Children saved from ‘muddy graves’ in Afghan floods

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Stranded atop a mosque roof in Baghlan province, Afghanistan, three children, aged 3, 5, and 6, were rescued from the devastating floods and mudslides that swept through their area.

AFGHANISTAN, May 13: In the wake of catastrophic floods ravaging northern Afghanistan, harrowing scenes have emerged, depicting three young children stranded on the roof of a mosque in Baghlan province, covered in mud, awaiting rescue. Among them, 2-year-old Arian was gently lowered to safety by a rescuer, his tiny body enveloped in a sheet used as a lifeline from the raging floodwaters below.

The United Nations’ World Food Programme (WFP) reports that the recent flooding has claimed the lives of at least 300 individuals across 18 districts spanning three provinces, leaving over 200 injured. Distressing videos depict torrents of mud engulfing homes and people, while rescuers stand helpless on higher ground.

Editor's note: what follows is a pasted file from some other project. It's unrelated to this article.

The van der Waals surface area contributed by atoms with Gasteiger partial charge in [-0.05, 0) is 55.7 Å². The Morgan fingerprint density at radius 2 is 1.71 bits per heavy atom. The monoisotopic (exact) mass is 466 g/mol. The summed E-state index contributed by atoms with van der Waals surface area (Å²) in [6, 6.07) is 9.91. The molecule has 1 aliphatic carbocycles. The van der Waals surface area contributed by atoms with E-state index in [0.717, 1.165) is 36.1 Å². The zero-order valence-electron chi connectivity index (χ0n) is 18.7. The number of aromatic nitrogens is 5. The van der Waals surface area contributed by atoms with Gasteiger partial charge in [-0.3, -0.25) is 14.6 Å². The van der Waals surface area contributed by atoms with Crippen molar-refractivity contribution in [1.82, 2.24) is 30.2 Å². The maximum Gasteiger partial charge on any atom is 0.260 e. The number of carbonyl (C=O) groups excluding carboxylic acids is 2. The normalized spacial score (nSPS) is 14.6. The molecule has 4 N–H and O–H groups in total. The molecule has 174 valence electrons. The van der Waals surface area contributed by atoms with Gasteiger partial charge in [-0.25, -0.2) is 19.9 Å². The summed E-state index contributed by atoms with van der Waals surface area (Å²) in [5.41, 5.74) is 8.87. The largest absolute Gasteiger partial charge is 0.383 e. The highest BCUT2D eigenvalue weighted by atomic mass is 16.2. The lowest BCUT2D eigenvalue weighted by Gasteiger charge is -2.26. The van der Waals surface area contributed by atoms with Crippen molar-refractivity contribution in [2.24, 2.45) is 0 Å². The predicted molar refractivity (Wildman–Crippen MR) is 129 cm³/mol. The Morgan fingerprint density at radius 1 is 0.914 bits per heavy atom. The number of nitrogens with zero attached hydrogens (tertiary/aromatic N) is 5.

The rescued children, aged 3, 5, and 6, were part of a family of eight siblings caught off guard by the sudden deluge in Folo, Bulka district. Barakatullah, their uncle, recounted how severe winds preceded the rainfall, plunging the region into darkness before the downpour during Friday prayers.

As the rain intensified, panic ensued, with locals seeking refuge in the mountains. Tragically, many, particularly women and children, fell victim to the floodwaters. In Folo alone, over 100 casualties, mostly women and children, are feared, with burials underway amidst the devastation.

The floods exacerbate an already dire situation in a region grappling with severe food shortages due to drought. Timothy Anderson, head of the WFP in Afghanistan, described the situation as catastrophic, with survivors losing homes and livelihoods. Efforts to assess the full extent of the damage are underway, with road access cut off by floodwaters.

The impact of this disaster underscores the vulnerability of communities least responsible for climate change. Richard Bennett, the UN’s special rapporteur on human rights in Afghanistan, emphasized the country’s susceptibility to the climate crisis. Teresa Anderson of ActionAid International echoed the sentiment, stressing the urgent need for global action.

As Afghanistan grapples with this latest catastrophe, humanitarian efforts are underway to provide immediate relief and assess the long-term implications for affected communities. The floods serve as a stark reminder of the devastating impact of the climate crisis on vulnerable populations worldwide.

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